Poverty is an everyday battle. People experiencing poverty are not without hope – their lives are just harder than they should be. But, The Salvation Army is helping to make their lives a little easier, thanks to your gifts of time and money. The Fight for Good series aims to show how by following individuals through one of their daily poverty battles. Here is one such example.
Grace vs. discipline
A local police officer escorted a young woman named Kim into our office after pulling her over a few minutes before. Instead of giving her a ticket, he’d chosen to bring her to a place he could trust – The Salvation Army.
The officer had recognized Kim from when he used to perform community policing at her school. He told our social worker that she was a good kid who’d just made some bad choices. Kim hugged the police officer, and both began to cry.
After the police officer left, the social worker gave Kim a bag filled with food and emergency supplies, and she spoke to Kim about available housing and counseling programs.
Join the Fight for Good
Thankfully, there’s an Army – made up of people just like you – that seeks to start seeing the poverty that has always existed around them.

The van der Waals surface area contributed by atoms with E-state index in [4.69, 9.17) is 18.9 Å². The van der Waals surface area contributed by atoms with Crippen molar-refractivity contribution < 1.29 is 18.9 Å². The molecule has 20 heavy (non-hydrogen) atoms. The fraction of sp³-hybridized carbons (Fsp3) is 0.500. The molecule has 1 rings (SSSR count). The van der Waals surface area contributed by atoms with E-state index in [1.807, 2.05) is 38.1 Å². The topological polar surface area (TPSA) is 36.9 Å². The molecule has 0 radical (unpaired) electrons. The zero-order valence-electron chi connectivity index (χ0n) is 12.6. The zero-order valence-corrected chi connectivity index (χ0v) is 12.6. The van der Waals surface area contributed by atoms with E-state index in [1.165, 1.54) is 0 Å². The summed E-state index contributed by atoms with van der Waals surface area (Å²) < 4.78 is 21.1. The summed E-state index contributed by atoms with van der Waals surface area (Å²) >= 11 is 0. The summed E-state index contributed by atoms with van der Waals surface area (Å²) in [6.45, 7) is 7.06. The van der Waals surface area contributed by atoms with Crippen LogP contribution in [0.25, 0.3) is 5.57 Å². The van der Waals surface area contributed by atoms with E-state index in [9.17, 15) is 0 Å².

If you desire to do something good, to further a cause you care about, to join the battle against poverty – here are three simple ways to join us in the fight for good:
- Donate at a red kettle or online. Fight poverty one dollar and one coin at a time by giving each time you pass a red kettle (later this month), or support your local Salvation Army through an online donation.
- Become a volunteer bell ringer. Join the fight against poverty by giving your time as a red kettle bell ringer. Kettles with volunteer ringers raise double the amount of funds that support our poverty-fighting programs.
- Recruit your own army. The fight for good needs soldiers. Recruit others to join the fight for good by setting up a fundraiser and sharing your passion for helping others on RedKettleReason.org.
The scenario described above is about a real person helped by The Salvation Army Northern Division. Names were changed to protect the individual’s privacy.